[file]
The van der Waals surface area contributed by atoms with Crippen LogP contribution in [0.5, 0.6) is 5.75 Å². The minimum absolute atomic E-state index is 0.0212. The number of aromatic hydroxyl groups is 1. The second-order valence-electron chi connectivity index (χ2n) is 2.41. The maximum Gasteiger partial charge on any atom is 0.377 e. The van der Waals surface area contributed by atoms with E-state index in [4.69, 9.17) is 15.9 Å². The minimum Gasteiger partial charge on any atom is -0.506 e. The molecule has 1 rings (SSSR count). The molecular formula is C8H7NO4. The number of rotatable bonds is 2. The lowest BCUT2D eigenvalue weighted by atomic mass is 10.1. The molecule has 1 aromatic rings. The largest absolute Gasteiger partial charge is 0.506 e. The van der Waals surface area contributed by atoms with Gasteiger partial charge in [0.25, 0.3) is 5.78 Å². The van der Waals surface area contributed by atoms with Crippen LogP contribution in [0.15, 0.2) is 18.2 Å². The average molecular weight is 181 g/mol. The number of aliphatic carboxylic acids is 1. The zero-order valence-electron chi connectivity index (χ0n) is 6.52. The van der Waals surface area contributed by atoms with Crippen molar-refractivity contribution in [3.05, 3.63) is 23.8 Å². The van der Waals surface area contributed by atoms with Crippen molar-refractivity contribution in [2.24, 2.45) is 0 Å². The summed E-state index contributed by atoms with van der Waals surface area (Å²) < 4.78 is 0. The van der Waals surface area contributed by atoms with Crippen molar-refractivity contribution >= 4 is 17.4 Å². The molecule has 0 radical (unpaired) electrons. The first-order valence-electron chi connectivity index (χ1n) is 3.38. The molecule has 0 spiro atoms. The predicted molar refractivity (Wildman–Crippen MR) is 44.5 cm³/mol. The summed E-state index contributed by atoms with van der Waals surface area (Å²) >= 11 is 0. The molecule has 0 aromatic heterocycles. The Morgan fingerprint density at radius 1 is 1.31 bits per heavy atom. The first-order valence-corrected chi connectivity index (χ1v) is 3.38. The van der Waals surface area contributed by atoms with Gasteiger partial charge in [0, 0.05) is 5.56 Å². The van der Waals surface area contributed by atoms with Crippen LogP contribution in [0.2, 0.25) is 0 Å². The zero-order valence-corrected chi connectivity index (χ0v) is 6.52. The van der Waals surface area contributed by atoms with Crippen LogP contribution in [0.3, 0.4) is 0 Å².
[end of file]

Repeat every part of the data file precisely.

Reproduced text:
The van der Waals surface area contributed by atoms with Crippen LogP contribution in [0.5, 0.6) is 5.75 Å². The minimum absolute atomic E-state index is 0.0212. The number of aromatic hydroxyl groups is 1. The second-order valence-electron chi connectivity index (χ2n) is 2.41. The maximum Gasteiger partial charge on any atom is 0.377 e. The van der Waals surface area contributed by atoms with E-state index in [4.69, 9.17) is 15.9 Å². The minimum Gasteiger partial charge on any atom is -0.506 e. The molecule has 1 rings (SSSR count). The molecular formula is C8H7NO4. The number of rotatable bonds is 2. The lowest BCUT2D eigenvalue weighted by atomic mass is 10.1. The molecule has 1 aromatic rings. The largest absolute Gasteiger partial charge is 0.506 e. The van der Waals surface area contributed by atoms with Gasteiger partial charge in [0.25, 0.3) is 5.78 Å². The van der Waals surface area contributed by atoms with Crippen LogP contribution in [0.15, 0.2) is 18.2 Å². The average molecular weight is 181 g/mol. The number of aliphatic carboxylic acids is 1. The zero-order valence-electron chi connectivity index (χ0n) is 6.52. The van der Waals surface area contributed by atoms with Crippen molar-refractivity contribution in [3.05, 3.63) is 23.8 Å². The van der Waals surface area contributed by atoms with Crippen molar-refractivity contribution in [2.24, 2.45) is 0 Å². The summed E-state index contributed by atoms with van der Waals surface area (Å²) < 4.78 is 0. The van der Waals surface area contributed by atoms with Crippen molar-refractivity contribution >= 4 is 17.4 Å². The molecule has 0 radical (unpaired) electrons. The first-order valence-electron chi connectivity index (χ1n) is 3.38. The molecule has 0 spiro atoms. The predicted molar refractivity (Wildman–Crippen MR) is 44.5 cm³/mol. The summed E-state index contributed by atoms with van der Waals surface area (Å²) >= 11 is 0. The molecule has 0 aromatic heterocycles. The Morgan fingerprint density at radius 1 is 1.31 bits per heavy atom. The first-order valence-corrected chi connectivity index (χ1v) is 3.38. The van der Waals surface area contributed by atoms with Gasteiger partial charge in [0, 0.05) is 5.56 Å². The van der Waals surface area contributed by atoms with Crippen LogP contribution in [0.2, 0.25) is 0 Å². The zero-order valence-corrected chi connectivity index (χ0v) is 6.52. The van der Waals surface area contributed by atoms with Crippen LogP contribution in [0.3, 0.4) is 0 Å².